Ukrainians share their stories ahead of elections
This weekend, Ukrainians will head to the polls to elect a new president, a pivotal moment in the wake of the ouster of the country’s former Russian-backed President Viktor Yanukovych.
The election comes at a precarious time for the region. Russia has annexed the Crimean peninsula and appears to be attempting to do the same in other parts of eastern Ukraine, prompting violence between Ukrainian forces and pro-Russian separatists, whom the West believes have the support of Russia.
There are tens of thousands of Russian troops along the eastern Ukrainian border; the Kremlin has said several times that Russian President Vladimir Putin has ordered their withdrawal, but so far there has been no indication that they are following through with such a move.
On Friday, Putin said his country will “have respect for the choice that the Ukrainian people make” in the election.
“Of course we will cooperate with the newly elected head of state,” Putin told CNBC through an interpreter at a news conference. He had previously said his country would only support the election if Ukraine stopped fighting with the pro-Russian forces in the east.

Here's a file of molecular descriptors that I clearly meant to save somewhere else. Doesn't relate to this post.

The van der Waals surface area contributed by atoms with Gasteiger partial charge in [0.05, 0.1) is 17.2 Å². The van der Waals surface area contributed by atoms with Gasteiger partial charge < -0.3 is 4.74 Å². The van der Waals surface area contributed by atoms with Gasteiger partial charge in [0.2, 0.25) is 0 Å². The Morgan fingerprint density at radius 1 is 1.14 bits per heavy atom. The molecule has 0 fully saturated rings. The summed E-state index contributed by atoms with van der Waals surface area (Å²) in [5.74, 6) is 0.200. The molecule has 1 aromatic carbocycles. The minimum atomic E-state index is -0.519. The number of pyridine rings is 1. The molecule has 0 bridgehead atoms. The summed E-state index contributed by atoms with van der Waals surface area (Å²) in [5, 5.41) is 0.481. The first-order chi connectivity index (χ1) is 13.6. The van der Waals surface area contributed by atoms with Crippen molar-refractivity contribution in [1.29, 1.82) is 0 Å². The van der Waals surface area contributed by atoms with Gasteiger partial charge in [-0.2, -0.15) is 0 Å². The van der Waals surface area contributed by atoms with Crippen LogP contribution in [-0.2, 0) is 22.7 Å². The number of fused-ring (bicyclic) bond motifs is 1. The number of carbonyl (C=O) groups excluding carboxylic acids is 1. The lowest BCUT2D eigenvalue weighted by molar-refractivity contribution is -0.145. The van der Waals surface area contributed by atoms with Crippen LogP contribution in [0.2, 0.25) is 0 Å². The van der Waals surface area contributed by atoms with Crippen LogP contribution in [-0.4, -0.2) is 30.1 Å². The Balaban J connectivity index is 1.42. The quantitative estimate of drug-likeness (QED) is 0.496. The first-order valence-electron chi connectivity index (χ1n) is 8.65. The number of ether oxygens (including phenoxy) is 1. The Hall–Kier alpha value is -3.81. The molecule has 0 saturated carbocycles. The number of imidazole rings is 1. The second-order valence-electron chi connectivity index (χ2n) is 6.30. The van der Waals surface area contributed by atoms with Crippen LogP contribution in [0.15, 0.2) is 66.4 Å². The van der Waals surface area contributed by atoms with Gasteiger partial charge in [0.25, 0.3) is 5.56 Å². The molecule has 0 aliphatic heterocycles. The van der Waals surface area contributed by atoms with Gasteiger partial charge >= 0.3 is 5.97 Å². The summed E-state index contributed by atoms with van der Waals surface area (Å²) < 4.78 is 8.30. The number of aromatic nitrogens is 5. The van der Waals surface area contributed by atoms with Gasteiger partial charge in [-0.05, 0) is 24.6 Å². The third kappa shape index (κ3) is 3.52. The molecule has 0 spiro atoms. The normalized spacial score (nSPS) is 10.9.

“I’m not kidding, and I’m not being ironic,” he continued. “What we want for Ukraine is peace and calm. We want this country to recover from crisis.”
Putin has maintained such rhetoric throughout the entire crisis. He has blamed the U.S. for the unrest and dubbed the protesters terrorists.
Photographer Alexander Chekmenev spent months over the winter photographing these same protesters. This spring, he revisited the portraits’ subjects to speak with them again about their hopes for Sunday’s election. These are their stories.